August 24, 2020

A QAnon/Human Trafficking Rally Update

This will be short. There was another rally to bring awareness to Human Trafficking this weekend. Like the last one, it was at the City-County Building downtown. And also like the last one, QAnon was there.

Of course Human Trafficking is a very bad thing. A horror. A crime against humanity. No wiggle room on the morality of it at all. It's very very harmful.

But if there was any doubt that QAnon was there this weekend, this poster should dispel it:

Of the five hashtags on this poster, three are clear QAnon references. We've mentioned "WWG1WGA" and "Pizzagate" previously. But the third, "The Great Awakening" is a new presence at the rallies. 

 So what's "the great awakening"?  From The Washington Post:

[QAnon is] a concoction of allegations against Democratic politicians, celebrities and supposed members of a “deep state” government bureaucracy, against whom Trump is seen as waging a valiant battle. Purported pedophilia rings are central to the conspiracy theory, along with Satanism and secret judicial proceedings. QAnon believers await the “Great Awakening,” or the moment the general public realizes the conspiracy exists, and the “Storm,” when thousands of wrongdoers face justice.

Which brings us to the next pair of posters at the rally:

On the bottom, we see the Pedowood hashtag. We've seen it before.

But look at the top poster. While it's a bogus right-wing conspiracy theory in it's own right, what does that top poster have to do with Human Trafficking?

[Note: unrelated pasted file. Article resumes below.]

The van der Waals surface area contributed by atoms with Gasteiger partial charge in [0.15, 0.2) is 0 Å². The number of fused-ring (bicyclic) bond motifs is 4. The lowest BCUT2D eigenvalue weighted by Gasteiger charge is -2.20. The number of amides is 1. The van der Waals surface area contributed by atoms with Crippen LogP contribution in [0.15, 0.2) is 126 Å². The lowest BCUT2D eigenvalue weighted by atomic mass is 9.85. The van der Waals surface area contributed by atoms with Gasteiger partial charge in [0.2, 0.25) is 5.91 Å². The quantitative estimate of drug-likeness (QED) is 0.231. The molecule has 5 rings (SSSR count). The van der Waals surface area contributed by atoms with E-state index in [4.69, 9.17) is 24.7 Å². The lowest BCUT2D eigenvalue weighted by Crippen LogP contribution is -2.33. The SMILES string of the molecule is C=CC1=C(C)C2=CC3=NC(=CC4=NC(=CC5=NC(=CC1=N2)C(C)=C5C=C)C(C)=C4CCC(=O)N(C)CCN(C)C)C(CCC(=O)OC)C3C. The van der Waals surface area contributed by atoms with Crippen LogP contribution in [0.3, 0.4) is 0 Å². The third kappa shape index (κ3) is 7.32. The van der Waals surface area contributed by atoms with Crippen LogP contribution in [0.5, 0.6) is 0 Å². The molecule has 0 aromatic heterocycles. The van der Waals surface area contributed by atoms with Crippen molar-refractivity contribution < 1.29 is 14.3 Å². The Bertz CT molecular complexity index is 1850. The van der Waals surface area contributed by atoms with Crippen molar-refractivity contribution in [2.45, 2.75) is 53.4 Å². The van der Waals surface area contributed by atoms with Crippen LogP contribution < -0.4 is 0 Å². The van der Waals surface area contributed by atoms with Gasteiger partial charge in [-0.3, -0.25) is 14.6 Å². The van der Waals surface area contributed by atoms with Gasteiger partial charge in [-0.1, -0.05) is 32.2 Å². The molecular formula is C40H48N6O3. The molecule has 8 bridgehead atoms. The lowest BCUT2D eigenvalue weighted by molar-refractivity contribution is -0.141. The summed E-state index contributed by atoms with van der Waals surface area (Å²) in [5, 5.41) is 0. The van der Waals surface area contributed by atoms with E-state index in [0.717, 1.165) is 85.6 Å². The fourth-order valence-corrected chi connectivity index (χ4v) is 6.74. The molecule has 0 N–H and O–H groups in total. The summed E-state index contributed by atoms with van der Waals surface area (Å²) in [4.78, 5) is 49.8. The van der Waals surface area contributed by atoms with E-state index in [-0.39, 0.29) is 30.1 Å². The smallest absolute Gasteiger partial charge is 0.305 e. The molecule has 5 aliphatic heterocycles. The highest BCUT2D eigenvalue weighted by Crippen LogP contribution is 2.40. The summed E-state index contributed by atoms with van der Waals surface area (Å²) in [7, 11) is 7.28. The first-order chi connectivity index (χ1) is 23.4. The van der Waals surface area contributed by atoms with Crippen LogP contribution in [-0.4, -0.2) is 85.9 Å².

I mean apart from the fact that she's a Democrat and the (non-fact) that the democrats are running a non-existent sex-trafficking ring from the non-existent basement of the very real Comet Ping Pong pizza restaurant in DC. Apart from that.

While I am sure there were people at the rally who where there to sincerely combat Human Trafficking, how many where there to talk about Q?

Remember when that guy drove 360 miles and shot up Comet Ping Pong? He sincerely wanted to combat Human Trafficking as well. He just had some really bad "facts" in his head about where it was.

And that's the danger of injecting conspiracy theories into real-life issues.

Perhaps the organizers of the next rally (if they're not QAnon to begin with) should keep this in mind. If they are QAnon, why not just come out and say it?

Why hide behind the real suffering of those trafficked just in order to spread an immensely complicated (and completely bogus) conspiracy theory?